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49ers' dissection of Chargers begins with Young


MIAMI -- This was Steve Young at his best. The quick dropback. The fast reads. The instant delivery. Historians will look back and be impressed with Young's statistics, but it was his decisions and savvy that ultimately separated the San Francisco 49ers from the San Diego Chargers.

Young completed 24 of 36 passes for 325 yards and six touchdowns last night as the 49ers routed the Chargers, 49-26, in Super Bowl XXIX at Joe Robbie Stadium.

San Francisco had superior talent. Young. Receivers Jerry Rice, John Taylor and tight end Brent Jones. Running backs Ricky Watters and William Floyd. But Young is the player who made this offense click early and took the Chargers out of the game.

"Steve Young is the one who gets the ball first," said San Diego defensive coordinator Bill Arnsparger. "You stop him, the others are a nonfactor."

Young started early with a perfectly thrown pass on a post pattern to Rice that resulted in a 44-yard touchdown on the 49ers' third offensive play of the game.

The 49ers were on the move again on their next possession when Young made a play few quarterbacks can make. On third-and-three at the 49ers' 28, Young dropped back. All his receivers were covered. Young ran through a lane in the pocket and around the right corner for a 21-yard gain.

On the next play, Young threw for another touchdown on a post pattern, this time for 51 yards to Watters.

It was just the beginning.

On second-and-11 at the San Diego 31 on the last play of the first quarter, Young faded back. Two Chargers leaped and tried to block his pass to Rice on a slant-in. Young pumped once and then turned nothing into a 16-yard run for a first down.

Five plays later, Young showed that it's a thinking man's game. On first-and-goal at the 5, Young looked to Watters in the left flat. It was all a decoy, long enough to hold the linebackers. He then drilled a quick pass to fullback Floyd over the middle for a touchdown.

Nothing big, you say?

If Pittsburgh quarterback Neil O'Donnell had made the same fake on the fourth-down pass over the middle to running back Barry Foster in the final minutes of the AFC championship game, the Steelers would have been playing the 49ers last night.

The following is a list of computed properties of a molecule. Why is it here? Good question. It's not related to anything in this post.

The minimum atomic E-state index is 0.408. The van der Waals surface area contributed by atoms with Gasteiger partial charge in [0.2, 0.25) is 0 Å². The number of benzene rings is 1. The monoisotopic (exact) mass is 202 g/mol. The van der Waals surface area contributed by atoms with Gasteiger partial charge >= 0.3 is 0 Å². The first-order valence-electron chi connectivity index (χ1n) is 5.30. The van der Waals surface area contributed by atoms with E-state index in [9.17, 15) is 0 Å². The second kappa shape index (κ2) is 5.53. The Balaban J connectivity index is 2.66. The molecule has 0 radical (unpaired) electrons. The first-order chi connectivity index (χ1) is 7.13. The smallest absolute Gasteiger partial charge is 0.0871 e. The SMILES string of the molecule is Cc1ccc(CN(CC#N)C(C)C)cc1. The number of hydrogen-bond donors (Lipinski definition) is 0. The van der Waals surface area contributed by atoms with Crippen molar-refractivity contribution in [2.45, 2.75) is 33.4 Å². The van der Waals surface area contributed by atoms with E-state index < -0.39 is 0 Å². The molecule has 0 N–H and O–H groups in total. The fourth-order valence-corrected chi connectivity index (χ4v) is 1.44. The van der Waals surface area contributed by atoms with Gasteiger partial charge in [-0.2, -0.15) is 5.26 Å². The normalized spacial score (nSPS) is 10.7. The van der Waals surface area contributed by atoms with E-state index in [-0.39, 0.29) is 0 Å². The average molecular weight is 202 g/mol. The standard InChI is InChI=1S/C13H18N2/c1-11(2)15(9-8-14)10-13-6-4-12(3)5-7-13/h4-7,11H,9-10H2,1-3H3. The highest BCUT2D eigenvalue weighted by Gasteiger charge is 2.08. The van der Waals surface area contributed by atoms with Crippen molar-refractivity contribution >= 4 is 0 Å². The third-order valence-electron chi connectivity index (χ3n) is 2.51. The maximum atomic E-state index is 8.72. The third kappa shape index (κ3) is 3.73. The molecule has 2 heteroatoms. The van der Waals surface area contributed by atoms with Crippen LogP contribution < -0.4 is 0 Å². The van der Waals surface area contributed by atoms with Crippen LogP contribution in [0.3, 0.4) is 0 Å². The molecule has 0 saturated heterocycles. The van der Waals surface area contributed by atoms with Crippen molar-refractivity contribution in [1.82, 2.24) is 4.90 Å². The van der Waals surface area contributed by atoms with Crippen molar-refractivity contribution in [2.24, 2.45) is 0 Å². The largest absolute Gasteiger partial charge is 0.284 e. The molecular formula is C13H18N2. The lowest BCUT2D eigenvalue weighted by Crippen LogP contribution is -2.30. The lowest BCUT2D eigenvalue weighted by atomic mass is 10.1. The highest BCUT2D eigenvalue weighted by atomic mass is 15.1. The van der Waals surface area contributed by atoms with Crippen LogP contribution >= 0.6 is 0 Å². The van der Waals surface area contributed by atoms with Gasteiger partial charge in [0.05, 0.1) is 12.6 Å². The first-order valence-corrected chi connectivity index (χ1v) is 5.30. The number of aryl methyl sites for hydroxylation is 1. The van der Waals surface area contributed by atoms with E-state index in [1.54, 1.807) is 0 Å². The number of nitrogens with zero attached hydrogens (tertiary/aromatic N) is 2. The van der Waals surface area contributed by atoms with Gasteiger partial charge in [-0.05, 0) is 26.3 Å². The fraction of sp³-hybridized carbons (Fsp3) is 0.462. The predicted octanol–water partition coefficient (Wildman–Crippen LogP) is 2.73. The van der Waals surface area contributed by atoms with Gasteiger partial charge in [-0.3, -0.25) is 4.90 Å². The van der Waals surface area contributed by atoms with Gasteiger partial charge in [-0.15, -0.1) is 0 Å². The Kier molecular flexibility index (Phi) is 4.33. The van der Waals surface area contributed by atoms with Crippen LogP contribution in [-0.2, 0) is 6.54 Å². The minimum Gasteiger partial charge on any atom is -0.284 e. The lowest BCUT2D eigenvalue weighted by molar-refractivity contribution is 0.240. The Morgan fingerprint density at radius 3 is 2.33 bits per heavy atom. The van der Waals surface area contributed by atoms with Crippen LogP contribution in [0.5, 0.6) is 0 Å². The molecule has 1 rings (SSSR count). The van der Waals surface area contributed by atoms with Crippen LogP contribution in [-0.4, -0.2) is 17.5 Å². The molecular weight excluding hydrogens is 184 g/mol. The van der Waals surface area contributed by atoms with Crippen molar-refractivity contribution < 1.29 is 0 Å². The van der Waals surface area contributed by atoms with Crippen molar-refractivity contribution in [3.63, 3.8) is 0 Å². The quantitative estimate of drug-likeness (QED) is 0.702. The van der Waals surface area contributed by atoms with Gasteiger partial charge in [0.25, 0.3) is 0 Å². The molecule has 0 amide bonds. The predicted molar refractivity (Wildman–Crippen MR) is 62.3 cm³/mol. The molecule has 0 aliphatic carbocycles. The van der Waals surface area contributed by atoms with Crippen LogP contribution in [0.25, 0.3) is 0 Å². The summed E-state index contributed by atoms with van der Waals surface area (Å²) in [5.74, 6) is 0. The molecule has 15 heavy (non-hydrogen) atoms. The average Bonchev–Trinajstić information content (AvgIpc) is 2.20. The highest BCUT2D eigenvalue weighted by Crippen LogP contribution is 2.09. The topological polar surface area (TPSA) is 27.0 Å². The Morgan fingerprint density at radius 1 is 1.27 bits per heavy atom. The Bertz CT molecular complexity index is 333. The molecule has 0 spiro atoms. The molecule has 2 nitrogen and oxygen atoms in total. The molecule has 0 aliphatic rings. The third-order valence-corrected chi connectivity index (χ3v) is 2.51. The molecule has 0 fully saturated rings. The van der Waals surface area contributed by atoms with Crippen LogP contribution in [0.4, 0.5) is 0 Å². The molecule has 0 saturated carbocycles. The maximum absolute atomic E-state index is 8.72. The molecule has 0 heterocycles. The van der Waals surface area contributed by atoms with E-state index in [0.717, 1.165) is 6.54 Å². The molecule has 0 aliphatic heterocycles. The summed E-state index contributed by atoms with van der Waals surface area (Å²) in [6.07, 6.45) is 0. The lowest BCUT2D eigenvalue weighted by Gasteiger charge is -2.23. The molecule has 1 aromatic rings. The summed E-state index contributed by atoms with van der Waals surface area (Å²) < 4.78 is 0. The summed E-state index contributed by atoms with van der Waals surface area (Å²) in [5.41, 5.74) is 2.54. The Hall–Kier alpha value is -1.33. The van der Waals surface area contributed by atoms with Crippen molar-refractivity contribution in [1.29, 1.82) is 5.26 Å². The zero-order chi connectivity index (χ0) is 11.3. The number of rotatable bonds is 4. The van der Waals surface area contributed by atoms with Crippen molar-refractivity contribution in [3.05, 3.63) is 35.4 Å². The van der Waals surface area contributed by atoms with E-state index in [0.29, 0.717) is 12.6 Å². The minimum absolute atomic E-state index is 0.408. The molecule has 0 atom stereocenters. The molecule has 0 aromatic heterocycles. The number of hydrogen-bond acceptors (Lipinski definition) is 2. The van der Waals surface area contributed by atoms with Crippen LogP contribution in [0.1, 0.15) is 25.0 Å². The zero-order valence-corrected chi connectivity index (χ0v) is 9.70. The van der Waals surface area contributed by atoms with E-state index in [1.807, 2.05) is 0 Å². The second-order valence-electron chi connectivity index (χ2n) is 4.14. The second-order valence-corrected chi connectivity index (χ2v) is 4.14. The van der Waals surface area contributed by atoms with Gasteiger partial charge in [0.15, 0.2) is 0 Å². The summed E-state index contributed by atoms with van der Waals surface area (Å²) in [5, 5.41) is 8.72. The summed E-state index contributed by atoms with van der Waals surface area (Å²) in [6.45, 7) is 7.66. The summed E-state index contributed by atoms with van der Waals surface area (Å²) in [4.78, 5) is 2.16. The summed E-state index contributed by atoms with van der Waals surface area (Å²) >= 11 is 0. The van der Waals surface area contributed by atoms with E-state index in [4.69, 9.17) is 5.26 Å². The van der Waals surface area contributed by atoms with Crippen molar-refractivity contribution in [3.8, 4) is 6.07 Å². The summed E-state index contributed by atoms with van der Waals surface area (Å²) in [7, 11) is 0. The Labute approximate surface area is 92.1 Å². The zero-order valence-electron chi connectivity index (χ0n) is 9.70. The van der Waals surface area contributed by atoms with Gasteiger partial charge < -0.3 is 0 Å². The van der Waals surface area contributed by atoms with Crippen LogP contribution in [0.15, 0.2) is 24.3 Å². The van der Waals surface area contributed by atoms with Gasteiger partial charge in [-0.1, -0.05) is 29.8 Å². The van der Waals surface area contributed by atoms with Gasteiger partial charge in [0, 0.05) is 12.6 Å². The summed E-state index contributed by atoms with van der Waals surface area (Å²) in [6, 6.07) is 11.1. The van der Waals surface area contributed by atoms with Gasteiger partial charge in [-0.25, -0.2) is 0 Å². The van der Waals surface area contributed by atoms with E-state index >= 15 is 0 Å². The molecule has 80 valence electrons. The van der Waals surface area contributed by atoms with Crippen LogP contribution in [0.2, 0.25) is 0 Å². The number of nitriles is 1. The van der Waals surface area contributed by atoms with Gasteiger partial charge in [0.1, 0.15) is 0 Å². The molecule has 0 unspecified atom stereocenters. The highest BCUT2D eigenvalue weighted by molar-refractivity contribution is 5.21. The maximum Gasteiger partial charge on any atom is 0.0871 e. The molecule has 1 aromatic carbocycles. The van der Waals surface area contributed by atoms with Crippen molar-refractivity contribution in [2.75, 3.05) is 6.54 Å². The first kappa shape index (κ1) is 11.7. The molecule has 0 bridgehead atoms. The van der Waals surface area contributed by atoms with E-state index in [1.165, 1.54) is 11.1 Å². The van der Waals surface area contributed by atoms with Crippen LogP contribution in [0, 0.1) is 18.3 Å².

Instead, O'Donnell was home. And Young kept making the plays.

Another big one came on the 49ers' final touchdown of the first half. On third-and-three from the Chargers' 8, the Chargers blitzed linebacker Doug Miller. Young read it perfectly and threw quickly to Watters in the left flat for a touchdown and a 28-7 lead with 4:44 left in the half.

That was basically all the 49ers needed.

The Chargers are a run-oriented team. They went into last night's game wanting to use two tight ends to establish running back Natrone Means.

But Means is a power runner and not a game breaker. Once San Francisco got the big lead, Means was no longer a factor, and San Diego quarterback Stan Humphries doesn't have the kind of arm that can carry a team. The 49ers made it even more difficult for him by using six defensive backs in third-down situations.

But give San Diego some credit. If wide receiver Mark Seay had hung onto a pass in the end zone with about two minutes left in the second quarter (Chargers dropped a couple of passes early), it could have been 28-14 at the half instead of 28-10.

Yet the decision to go for a field goal instead of a touchdown or first down was questionable with San Francisco almost scoring at will.

The Chargers, however, left themselves open for a lot of second- guessing, especially on defense. On the first touchdown to Rice, how can any team let the best receiver in history split the seam without bumping him at the line of scrimmage?

Why did the Chargers stay in their base defense when it was obvious the 49ers had no intention of running the ball, instead of using the pass to set up the run?

The 49ers have plenty of options, and they used all of them. They came out in a one-back set, spreading the field and using every bit of it for their attack.

And the way the 49ers used Rice was brilliant. Rice was in the slot. Rice was split wide. Rice was in motion. Rice was in the end zone three times.

The middle of the Chargers defense was open all night, just as it was against the Steelers. One would figure San Diego would have fixed the situation in two weeks, but Arnsparger has always played it soft in the middle, even when he put together the No-Name and the Killer B's defenses with the Miami Dolphins.

Where was Chargers linebacker Junior Seau? No factor. Seau is a run stopper. A couple of times, he had to cover Rice. It was embarrassing. Six defensive backs might have been a better remedy.

Instead, it was no contest.

Neither was the game.

It all started with Steve Young.

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